In the classic story of David vs. Goliath, the two characters represent how an underdog can defeat a seemingly more powerful opponent. Everyone from preachers at the pulpit, coaches in the locker room, and executives trying to secure a series A funding, have leaned on this metaphor to illustrate persistence against long odds.
But what it usually fails to acknowledge is that David's life completely changed after he conquered the giant. He didn't stay that same humble shepherd. He became King. And therein lies the problem; it's hard to be seen as persistent and powerful.
Netflix's new three part series on Kanye West, Jeen-Yuhs, introduces viewers to a side of Kanye West that's more orthodontic than obnoxious. It's a revelation to watch as he takes his retainers out to play Scarface a series of songs. West's persistent drive to be seen and heard feels much more like David — even though we know the heights he would reach after his debut album, The College Dropout.
"Two words: Chi-Town, Southside, worldwide 'Cause I rep that 'til I fuckin' die."
- Kanye West
As someone who grew up in Chicago, the first part of the film is a quasi love and hate story to the city itself. There's the constant rumble of the L in the background, visits to WGCI (who remembers the Birthday Line?), and the neon sign for Harold's Chicken (if you didn't order hot and mild sauce you were a sucker). Then, there's the acknowledgment that only a handful of artists like Common, Twista, and Do or Die ever got on in a city with 2.7 million people in it. And even those aforementioned artists were never in the discussion for being the biggest or hottest in the game on a national level. Chicago was the kid's table at an extravagant wedding.
I believe that there's a reason why Steve James, the director of Hoop Dreams, chose to make his documentary in Chicago. The city anoints superstars, and then watches dreams get deferred. It started with Ben Wilson, we watched it with Ronnie Fields, and Derrick Rose became the ultimate signal that the universe wanted Chicago to remain a place where bar flies could only talk about Michael Jordan and Al Capone.
Something struck me while I watched Jeen-Yuhs. For much of Kanye West's early career (The College Dropout, Late Registration, Graduation), he was neither David or Goliath. What that story/metaphor fails to acknowledge, is that there is a long, transitional period after a major milestone occurs. In this case, getting signed to Roc-a-Fella.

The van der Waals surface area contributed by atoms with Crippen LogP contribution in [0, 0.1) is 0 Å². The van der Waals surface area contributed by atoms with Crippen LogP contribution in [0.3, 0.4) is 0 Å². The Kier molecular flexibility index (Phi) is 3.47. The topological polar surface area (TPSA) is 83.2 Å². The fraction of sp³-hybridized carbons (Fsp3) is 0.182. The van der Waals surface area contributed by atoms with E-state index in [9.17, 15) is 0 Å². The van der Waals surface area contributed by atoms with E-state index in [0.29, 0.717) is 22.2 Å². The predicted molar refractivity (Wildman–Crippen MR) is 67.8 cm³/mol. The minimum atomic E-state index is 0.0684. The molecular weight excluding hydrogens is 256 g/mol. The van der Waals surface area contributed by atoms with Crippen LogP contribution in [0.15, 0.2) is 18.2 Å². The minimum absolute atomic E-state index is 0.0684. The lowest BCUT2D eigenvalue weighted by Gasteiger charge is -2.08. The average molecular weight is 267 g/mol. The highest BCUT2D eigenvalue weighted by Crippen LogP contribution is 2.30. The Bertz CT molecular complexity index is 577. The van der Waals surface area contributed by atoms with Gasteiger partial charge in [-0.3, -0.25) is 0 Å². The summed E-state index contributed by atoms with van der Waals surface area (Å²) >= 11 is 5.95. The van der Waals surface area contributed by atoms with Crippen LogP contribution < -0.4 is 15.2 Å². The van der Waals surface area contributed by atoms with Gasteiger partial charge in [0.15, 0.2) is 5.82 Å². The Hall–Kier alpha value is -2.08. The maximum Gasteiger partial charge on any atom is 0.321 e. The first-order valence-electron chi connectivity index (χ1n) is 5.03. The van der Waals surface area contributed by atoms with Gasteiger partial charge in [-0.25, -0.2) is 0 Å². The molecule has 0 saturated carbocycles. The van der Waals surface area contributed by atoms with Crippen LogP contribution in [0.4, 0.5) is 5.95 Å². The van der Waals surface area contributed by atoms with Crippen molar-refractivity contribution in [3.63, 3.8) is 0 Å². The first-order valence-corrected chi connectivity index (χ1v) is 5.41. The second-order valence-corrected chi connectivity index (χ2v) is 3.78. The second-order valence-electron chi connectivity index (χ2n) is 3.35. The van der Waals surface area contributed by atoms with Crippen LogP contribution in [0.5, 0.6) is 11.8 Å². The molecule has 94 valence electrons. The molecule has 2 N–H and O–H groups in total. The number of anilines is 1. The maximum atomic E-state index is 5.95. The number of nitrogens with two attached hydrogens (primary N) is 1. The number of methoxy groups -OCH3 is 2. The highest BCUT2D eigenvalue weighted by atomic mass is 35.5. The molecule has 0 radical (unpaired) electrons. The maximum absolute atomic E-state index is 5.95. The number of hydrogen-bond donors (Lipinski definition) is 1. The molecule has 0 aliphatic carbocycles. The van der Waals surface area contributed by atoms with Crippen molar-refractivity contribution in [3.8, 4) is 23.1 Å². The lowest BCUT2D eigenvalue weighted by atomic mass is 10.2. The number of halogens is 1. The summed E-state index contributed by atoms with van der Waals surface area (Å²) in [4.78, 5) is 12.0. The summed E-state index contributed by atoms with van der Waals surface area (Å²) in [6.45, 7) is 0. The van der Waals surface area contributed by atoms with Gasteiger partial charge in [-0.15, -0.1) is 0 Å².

When West finally eliminated the notion that a producer could be an artist, the public was unclear how to treat him. LL COOL J, Biggie, and JAY-Z's ascent all happened in a pre-social media era. They were already Goliath's. With Kanye, the internet — and now this film — gives us a cleaner look at his ascent. I believe when people bring up, "The Old Kanye," they're referring to this period between hustling beats, and becoming a one name artist on par with Prince, Elvis, and Madonna.
In Hoop Dreams, Arthur Agee and William Gates had to redefine what success looked like. Gone was, "making the NBA," and found was a "free college education." They were both able to retain their David statuses‚ not because they tried and failed — but because the finish line got closer and more realistic. With Kanye West, the distance went from what we thought was a sprint, to an actual marathon. As fans, we cheered so loudly at the beginning because we didn't think it had to be sustained for such a long period of time.
And then Kanye West became the biggest artist on the planet.
Kanye West's origin story is Old Testament with a six pack of Old Style. Chicago will do that to a person. Faith and booze are usually a good recipe for dreaming big. So the next time you say to yourself, "I don't fuck with Kanye," it'd be wise not to think of his career as a singular origin story. It's probably be wiser to think of him as the rock.